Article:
Businesses and markets can change in the blink of an eye. A capable manager rolls with the punches and isn’t afraid to change course. If something isn’t working—or if it’s clear that the company needs to head in a different direction—dare to confront the problems at hand and make changes. You do not, of course, have to re-strategize on your own. That’s where your team can come into play (see point 3!)

5. They foster trust

No one likes a micro-manager. No one thrives when they feel like their superior is constantly looking over their shoulder, monitoring their every move. Dare to take a step back and give your team some breathing room! As long as you set clear expectations and create a culture of accountability, does it really matter what your employees do on a given day? If someone consistently produces quality work, does it matter if they head to the gym for an hour each afternoon? (Incidentally, taking meaningful breaks can actually boost productivity!). If your team is engaged, making good progress (which you can track through reports or regular meetings), and regularly producing good results, then it’s wise to take a step back and let the little things go.

Another aspect of trust has to do with holding regular one-on-one check-ins with your team members. These check-ins can be used to gauge progress, but their primary purpose should be to get to know your team, listen to their thoughts or grievances, and offer whatever support you can. Encourage an open dialogue, and make sure to keep any personal information strictly confidential. Trust might not happen overnight, but with each conversation and each action that shows you care, you will build it.

There is a definite line between good managers and great ones. Do you need to develop some of the 5 traits of a great manager? If so, pick one area and focus on that for the next month. Then, pick another area to develop, then another. The most important aspect of becoming a better manager is YOU and the honest effort you make to improve and connect with your team.


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It wasn’t long ago that networking meant going to a physical location—an event center, a restaurant/bar, a clubhouse—and hobnobbing with strangers. You made small talk, you asked about others’ expertise, you asked for and handed out business cards.

For some, this experience was energizing and exciting—a chance to meet and mingle with potential clients or collaborators. For others, it was uncomfortable or downright terrifying. Regardless of which camp you fell into, the reality is, networking is changing (and has been for years).

Today, more than ever, our communication happens in a virtual space. We log into meetings on Zoom, Hangouts, or Skype. We send information through email. We chat with co-workers through platforms such as Slack or Discord. As this has become the new normal, so too has networking shifted into a virtual space.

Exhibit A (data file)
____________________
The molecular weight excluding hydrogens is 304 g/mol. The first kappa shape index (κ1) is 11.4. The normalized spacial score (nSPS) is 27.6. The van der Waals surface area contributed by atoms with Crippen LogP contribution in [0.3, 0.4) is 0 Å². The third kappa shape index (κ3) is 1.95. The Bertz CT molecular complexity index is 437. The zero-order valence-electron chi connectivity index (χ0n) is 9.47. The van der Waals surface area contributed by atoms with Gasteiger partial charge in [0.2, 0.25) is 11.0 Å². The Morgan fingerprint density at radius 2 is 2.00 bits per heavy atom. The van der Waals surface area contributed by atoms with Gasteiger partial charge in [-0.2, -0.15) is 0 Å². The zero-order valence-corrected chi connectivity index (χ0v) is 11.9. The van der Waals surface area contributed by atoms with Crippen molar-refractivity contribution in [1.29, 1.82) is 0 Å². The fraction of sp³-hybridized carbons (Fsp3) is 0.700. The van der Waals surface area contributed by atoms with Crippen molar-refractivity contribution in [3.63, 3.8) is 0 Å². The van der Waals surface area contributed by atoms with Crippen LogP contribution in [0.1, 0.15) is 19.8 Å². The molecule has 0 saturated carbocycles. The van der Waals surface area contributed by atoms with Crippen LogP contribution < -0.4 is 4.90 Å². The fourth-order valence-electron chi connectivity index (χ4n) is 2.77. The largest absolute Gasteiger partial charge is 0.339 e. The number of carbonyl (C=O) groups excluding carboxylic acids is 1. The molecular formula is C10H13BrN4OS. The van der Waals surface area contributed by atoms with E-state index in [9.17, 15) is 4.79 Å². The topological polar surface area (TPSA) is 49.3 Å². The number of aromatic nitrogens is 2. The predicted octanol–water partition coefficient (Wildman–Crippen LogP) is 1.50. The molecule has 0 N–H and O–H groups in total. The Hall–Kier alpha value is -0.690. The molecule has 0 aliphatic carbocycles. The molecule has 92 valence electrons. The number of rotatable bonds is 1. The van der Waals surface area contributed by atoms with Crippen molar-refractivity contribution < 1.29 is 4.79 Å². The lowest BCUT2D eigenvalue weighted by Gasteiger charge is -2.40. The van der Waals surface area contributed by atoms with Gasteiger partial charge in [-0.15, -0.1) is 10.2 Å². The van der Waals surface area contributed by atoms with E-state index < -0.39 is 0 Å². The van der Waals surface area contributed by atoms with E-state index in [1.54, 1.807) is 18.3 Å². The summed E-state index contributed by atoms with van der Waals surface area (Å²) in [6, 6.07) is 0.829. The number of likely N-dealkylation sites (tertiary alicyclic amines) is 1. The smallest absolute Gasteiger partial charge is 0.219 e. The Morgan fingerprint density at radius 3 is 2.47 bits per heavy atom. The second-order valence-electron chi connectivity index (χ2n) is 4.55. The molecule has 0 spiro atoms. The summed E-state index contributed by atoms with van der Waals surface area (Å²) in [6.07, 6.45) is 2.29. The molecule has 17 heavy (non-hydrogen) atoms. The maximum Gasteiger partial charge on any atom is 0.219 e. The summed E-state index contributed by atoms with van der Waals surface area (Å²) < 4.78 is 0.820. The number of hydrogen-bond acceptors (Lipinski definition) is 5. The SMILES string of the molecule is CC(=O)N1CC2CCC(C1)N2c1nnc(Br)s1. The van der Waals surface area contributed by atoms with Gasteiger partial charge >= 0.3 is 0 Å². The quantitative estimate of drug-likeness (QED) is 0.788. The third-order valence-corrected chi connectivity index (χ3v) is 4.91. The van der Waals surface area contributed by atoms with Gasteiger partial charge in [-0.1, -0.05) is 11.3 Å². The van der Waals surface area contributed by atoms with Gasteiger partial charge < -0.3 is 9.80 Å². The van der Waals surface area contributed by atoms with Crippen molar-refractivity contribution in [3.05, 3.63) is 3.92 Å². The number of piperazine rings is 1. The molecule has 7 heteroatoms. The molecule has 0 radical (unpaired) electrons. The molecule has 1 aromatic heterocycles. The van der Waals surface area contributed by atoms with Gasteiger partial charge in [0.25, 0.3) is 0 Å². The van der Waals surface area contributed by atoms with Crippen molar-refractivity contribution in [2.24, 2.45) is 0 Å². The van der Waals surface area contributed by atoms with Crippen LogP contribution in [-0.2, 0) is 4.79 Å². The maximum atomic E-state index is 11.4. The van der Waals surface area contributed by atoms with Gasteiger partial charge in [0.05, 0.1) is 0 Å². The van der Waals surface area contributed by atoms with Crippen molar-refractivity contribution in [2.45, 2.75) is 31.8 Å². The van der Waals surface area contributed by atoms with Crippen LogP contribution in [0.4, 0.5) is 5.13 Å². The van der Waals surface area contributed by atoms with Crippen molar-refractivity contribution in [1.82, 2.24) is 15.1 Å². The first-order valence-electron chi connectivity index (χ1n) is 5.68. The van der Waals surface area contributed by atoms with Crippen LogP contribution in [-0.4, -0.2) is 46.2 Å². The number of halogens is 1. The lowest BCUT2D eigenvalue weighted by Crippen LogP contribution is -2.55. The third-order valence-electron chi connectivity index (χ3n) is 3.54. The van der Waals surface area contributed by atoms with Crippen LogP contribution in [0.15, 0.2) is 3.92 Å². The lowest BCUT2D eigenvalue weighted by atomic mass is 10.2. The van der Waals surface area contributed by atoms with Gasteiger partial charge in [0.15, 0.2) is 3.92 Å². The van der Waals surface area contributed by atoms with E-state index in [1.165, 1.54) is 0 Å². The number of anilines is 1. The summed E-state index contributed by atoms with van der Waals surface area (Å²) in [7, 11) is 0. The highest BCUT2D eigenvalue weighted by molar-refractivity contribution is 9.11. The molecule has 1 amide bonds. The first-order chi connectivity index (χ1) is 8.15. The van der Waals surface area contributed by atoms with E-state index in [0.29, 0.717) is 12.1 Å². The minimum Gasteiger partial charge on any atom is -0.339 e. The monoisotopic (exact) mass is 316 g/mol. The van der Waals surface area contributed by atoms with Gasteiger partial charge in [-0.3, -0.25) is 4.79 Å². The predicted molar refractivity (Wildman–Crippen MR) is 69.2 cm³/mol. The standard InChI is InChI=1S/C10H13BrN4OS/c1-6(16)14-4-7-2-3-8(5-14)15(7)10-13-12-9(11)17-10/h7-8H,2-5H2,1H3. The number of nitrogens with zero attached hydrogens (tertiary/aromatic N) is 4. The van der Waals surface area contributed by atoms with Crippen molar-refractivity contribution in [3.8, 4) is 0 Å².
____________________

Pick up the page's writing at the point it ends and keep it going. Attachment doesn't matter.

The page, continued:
There are both advantages and disadvantages to this virtual shift.

One huge advantage is that virtual networking is more accessible for more people. In the past, it was difficult for many groups of people to attend an in-person networking session—parents with small children, people who are unable to drive, those with a demanding work schedule, those who live far from typical networking locations. So, even though we may be sacrificing the “in-person feel,” we open the door for a whole new set of people.

Today, networking may lean more towards online presentations or programs than a “let’s mingle and get to know each other” session. So…how do you get to know others and make valuable connections?

Hopefully, the program monitor will facilitate some icebreaker activities or small group break-out sessions. If that’s the case, be sure to be personable and make yourself memorable. Tell others a quirky fact about yourself or slip in a relevant achievement. You could even wear colorful clothing or accessories to make yourself stand out a bit more.

Another thing you can do during online sessions is to ask thoughtful questions. I am a huge proponent of asking questions, whether they are clarifying questions, questions that expound/expand upon the topic, or questions that invite a dialogue. Being engaged, in general, is always a good idea.

Toward the end of the session, if the monitor hasn’t mentioned anything about exchanging contact information, be sure to (politely) ask about it. You might even ask others for their contact info if you’re in a small break-out session. Don’t force it, but if you’ve established a good connection with others and it seems natural to ask for contact info, go ahead! It doesn’t hurt to ask.

As with any other kind of networking, it’s a good idea to follow up with potential connections afterwards. Add them on LinkedIn and send out an email to anyone who might be a valuable connection. You might even discuss meeting up in the “real world,” or you might plan to attend a similar virtual program together in the future.

The future of networking is virtual, so we might as well learn to adapt and embrace it!